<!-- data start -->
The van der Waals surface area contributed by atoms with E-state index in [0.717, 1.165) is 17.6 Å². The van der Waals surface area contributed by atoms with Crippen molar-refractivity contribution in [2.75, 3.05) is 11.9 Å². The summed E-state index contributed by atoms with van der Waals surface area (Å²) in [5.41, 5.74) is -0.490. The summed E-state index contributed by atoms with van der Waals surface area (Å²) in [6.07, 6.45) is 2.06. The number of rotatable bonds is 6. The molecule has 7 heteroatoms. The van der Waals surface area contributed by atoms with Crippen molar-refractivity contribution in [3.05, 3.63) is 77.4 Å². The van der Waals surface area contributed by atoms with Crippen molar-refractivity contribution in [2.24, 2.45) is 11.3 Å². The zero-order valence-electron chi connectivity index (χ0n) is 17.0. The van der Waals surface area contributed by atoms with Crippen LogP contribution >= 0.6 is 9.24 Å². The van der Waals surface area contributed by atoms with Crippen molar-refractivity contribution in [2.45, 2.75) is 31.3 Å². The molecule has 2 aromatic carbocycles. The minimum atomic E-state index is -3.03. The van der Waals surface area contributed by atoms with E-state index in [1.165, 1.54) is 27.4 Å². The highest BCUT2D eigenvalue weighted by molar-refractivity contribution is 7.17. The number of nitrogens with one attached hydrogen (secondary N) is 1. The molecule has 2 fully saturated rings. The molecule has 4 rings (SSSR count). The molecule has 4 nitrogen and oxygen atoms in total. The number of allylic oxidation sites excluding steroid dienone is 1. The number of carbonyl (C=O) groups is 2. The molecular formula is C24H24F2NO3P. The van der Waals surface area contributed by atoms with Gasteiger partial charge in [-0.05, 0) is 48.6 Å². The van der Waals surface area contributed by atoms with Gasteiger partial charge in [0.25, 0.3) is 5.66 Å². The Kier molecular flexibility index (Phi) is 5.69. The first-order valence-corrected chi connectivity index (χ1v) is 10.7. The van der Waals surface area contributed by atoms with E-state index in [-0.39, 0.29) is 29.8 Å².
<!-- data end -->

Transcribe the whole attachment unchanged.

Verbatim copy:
The van der Waals surface area contributed by atoms with E-state index in [0.717, 1.165) is 17.6 Å². The van der Waals surface area contributed by atoms with Crippen molar-refractivity contribution in [2.75, 3.05) is 11.9 Å². The summed E-state index contributed by atoms with van der Waals surface area (Å²) in [5.41, 5.74) is -0.490. The summed E-state index contributed by atoms with van der Waals surface area (Å²) in [6.07, 6.45) is 2.06. The number of rotatable bonds is 6. The molecule has 7 heteroatoms. The van der Waals surface area contributed by atoms with Crippen molar-refractivity contribution in [3.05, 3.63) is 77.4 Å². The van der Waals surface area contributed by atoms with Crippen molar-refractivity contribution in [2.24, 2.45) is 11.3 Å². The zero-order valence-electron chi connectivity index (χ0n) is 17.0. The van der Waals surface area contributed by atoms with Crippen LogP contribution >= 0.6 is 9.24 Å². The van der Waals surface area contributed by atoms with Crippen molar-refractivity contribution in [2.45, 2.75) is 31.3 Å². The molecule has 2 aromatic carbocycles. The minimum atomic E-state index is -3.03. The van der Waals surface area contributed by atoms with E-state index in [1.165, 1.54) is 27.4 Å². The highest BCUT2D eigenvalue weighted by molar-refractivity contribution is 7.17. The number of nitrogens with one attached hydrogen (secondary N) is 1. The molecule has 2 fully saturated rings. The molecule has 4 rings (SSSR count). The molecule has 4 nitrogen and oxygen atoms in total. The number of allylic oxidation sites excluding steroid dienone is 1. The number of carbonyl (C=O) groups is 2. The molecular formula is C24H24F2NO3P. The van der Waals surface area contributed by atoms with Gasteiger partial charge in [-0.05, 0) is 48.6 Å². The van der Waals surface area contributed by atoms with Gasteiger partial charge in [0.25, 0.3) is 5.66 Å². The Kier molecular flexibility index (Phi) is 5.69. The first-order valence-corrected chi connectivity index (χ1v) is 10.7. The van der Waals surface area contributed by atoms with E-state index in [-0.39, 0.29) is 29.8 Å².